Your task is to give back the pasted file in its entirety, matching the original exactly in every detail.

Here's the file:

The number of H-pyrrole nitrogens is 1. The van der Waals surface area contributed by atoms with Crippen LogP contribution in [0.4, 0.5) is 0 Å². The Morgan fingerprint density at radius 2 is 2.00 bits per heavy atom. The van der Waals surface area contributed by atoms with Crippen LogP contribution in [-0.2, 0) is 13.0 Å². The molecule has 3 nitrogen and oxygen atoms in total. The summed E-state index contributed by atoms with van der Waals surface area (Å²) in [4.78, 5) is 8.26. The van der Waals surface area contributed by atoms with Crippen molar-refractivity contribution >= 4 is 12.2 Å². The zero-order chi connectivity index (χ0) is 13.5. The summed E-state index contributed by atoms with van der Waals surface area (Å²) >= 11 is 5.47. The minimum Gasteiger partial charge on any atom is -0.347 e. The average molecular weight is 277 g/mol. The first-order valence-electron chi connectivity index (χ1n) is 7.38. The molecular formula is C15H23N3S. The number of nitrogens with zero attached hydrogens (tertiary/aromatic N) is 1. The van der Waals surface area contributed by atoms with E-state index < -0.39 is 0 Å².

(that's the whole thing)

The number of H-pyrrole nitrogens is 1. The van der Waals surface area contributed by atoms with Crippen LogP contribution in [0.4, 0.5) is 0 Å². The Morgan fingerprint density at radius 2 is 2.00 bits per heavy atom. The van der Waals surface area contributed by atoms with Crippen LogP contribution in [-0.2, 0) is 13.0 Å². The molecule has 3 nitrogen and oxygen atoms in total. The summed E-state index contributed by atoms with van der Waals surface area (Å²) in [4.78, 5) is 8.26. The van der Waals surface area contributed by atoms with Crippen molar-refractivity contribution >= 4 is 12.2 Å². The zero-order chi connectivity index (χ0) is 13.5. The summed E-state index contributed by atoms with van der Waals surface area (Å²) >= 11 is 5.47. The minimum Gasteiger partial charge on any atom is -0.347 e. The average molecular weight is 277 g/mol. The first-order valence-electron chi connectivity index (χ1n) is 7.38. The molecular formula is C15H23N3S. The number of nitrogens with zero attached hydrogens (tertiary/aromatic N) is 1. The van der Waals surface area contributed by atoms with E-state index < -0.39 is 0 Å².